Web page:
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82 of 88 people found the following review helpful By Lovely Treez TOP 500 REVIEWERVINE VOICE on 2 May 2010
Format: Paperback Verified Purchase
"She wished she had cancer instead. She'd trade Alzheimer's for cancer in a heartbeat. She felt ashamed for wishing this and it was certainly a pointless bargaining, but she permitted the fantasy anyway. With cancer, she'd have something that she could fight. There was surgery, radiation, and chemotherapy. There was the chance that she could win. Her family and the community at Harvard would rally behind her battle and consider it noble. And even if defeated in the end, she'd be able to look them knowingly in the eye and say good-bye before she left.

Alzheimer's disease was an entirely different kind of beast. There were no weapons that could slay it. Taking Aricept and Namenda felt like aiming a couple of leaky squirt guns in to the face of a blazing fire."

And there you have it in a nutshell - our protagonist, Alice Howland, professor of Cognitive Psychology at Harvard, is 50 years old when her world is rocked by the diagnosis of early onset Alzheimer's disease. It's a foregone conclusion, there is no hope so what do you do - give up? hide your head in the sand? or play it by ear, knowing that one day your own body won't remember how to swallow or even breathe unassisted?

It would have been all to easy to deliver a mawkish novel dwelling on the heartache caused by dementia or an insensitive one which focuses on the disintegration of the self as the building blocks of one's memory shatter one by one. Perhaps, the author's own experience as a neuroscientist puts her in pole position to relate the story of Alice without indulging in oversentimentality yet whilst retaining a very human touch.

This story is told in the 3rd person yet, uncannily, it feels as if Alice is standing outside herself relating events which happen to her beyond her own control.
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2 of 2 people found the following review helpful By ElaineG TOP 50 REVIEWER on 26 Mar. 2015
Format: Paperback
Alice is 50, a respected Professor of cognitive psychology at Harvard University, extremely happily married and a much loved mother. We join her as she starts to get a little forgetful, nothing too serious – she loses things and occasionally words “are on the tip of her tongue” but then she gets lost just around the corner from home. We then follow Alice through the diagnosis of early-onset Alzheimers Disease and the impact it slowly has on her, her career and her family as bit by bit her mind starts to unravel.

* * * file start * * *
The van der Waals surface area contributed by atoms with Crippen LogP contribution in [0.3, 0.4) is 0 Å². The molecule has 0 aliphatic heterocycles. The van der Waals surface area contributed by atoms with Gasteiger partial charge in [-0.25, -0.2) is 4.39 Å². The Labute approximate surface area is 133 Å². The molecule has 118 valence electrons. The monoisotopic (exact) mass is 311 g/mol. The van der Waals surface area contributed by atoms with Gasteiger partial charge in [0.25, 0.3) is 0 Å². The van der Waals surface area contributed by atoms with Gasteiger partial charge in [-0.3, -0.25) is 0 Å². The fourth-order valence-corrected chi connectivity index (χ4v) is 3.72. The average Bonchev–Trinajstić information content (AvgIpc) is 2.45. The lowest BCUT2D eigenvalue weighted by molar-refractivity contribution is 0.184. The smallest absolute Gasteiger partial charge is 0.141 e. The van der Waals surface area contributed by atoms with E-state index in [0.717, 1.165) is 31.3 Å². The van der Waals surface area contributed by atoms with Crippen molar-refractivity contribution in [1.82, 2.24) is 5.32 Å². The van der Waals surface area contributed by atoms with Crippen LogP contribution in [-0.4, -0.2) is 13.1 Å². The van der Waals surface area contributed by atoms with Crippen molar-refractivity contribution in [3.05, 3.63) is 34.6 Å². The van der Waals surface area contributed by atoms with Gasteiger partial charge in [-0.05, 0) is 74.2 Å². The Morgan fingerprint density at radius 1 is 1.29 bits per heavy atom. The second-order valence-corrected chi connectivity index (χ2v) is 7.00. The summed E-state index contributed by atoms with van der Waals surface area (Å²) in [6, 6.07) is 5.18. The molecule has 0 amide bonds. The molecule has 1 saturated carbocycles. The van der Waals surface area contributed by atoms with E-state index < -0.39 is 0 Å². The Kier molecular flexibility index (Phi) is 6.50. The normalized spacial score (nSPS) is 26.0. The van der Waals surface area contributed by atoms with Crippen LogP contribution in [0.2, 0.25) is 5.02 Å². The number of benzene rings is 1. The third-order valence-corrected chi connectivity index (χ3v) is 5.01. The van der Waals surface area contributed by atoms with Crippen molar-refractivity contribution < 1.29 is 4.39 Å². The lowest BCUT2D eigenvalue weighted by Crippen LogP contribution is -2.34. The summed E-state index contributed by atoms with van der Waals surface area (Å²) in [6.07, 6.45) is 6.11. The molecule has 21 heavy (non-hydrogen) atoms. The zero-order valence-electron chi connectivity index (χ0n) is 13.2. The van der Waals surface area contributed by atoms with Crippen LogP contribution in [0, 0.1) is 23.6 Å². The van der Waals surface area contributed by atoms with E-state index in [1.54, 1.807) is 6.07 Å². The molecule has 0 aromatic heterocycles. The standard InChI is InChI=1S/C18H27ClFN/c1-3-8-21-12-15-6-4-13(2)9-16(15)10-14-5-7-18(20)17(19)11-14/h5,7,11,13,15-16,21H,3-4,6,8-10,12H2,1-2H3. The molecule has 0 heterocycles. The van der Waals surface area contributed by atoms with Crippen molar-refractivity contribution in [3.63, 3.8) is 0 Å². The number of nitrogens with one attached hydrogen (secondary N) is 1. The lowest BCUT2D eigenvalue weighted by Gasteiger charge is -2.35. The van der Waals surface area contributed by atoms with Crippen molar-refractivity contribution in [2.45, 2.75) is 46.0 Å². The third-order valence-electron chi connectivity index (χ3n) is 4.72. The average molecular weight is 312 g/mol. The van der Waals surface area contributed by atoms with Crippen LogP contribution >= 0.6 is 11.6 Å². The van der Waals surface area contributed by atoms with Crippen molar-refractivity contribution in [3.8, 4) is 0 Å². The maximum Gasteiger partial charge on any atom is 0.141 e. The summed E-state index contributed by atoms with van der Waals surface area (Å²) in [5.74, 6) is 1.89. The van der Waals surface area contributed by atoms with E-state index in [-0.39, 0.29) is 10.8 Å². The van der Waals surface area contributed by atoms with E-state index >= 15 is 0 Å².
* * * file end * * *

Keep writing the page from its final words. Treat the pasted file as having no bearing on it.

This is not a sugar coated story, Alice has a very cruel unforgiving illness and the outlook is bleak. I found her story extremely powerful for a couple of reasons. Firstly, Alice is so “real” that I could really believe in her character, it almost read like a biography at times. The writing is exquisite as we see everything through Alice’s eyes, with her confusions becoming more and more frequent. There are a couple of short chapters towards the end of the story that really made me well up, as I realised that we had reached a point where Alice wasn’t remembering her family at all.

The main reason I found this book so powerful though is, I think, my age. I am of a similar age to Alice and part of the “punk generation” that was never going to get old. Live Fast, Die Hard etcetera. Now, in our fifties we are having to accept the fact that getting old is (we hope) going to happen after all and that is a lot closer than we think or want. Alzheimers is seen as a part of getting old, it shouldn’t be happening to people our age. We shouldn’t have to think about it now. This story is a stark reminder that it could in fact happen at any time.

There is a lot of medical talk in the book, as you would expect.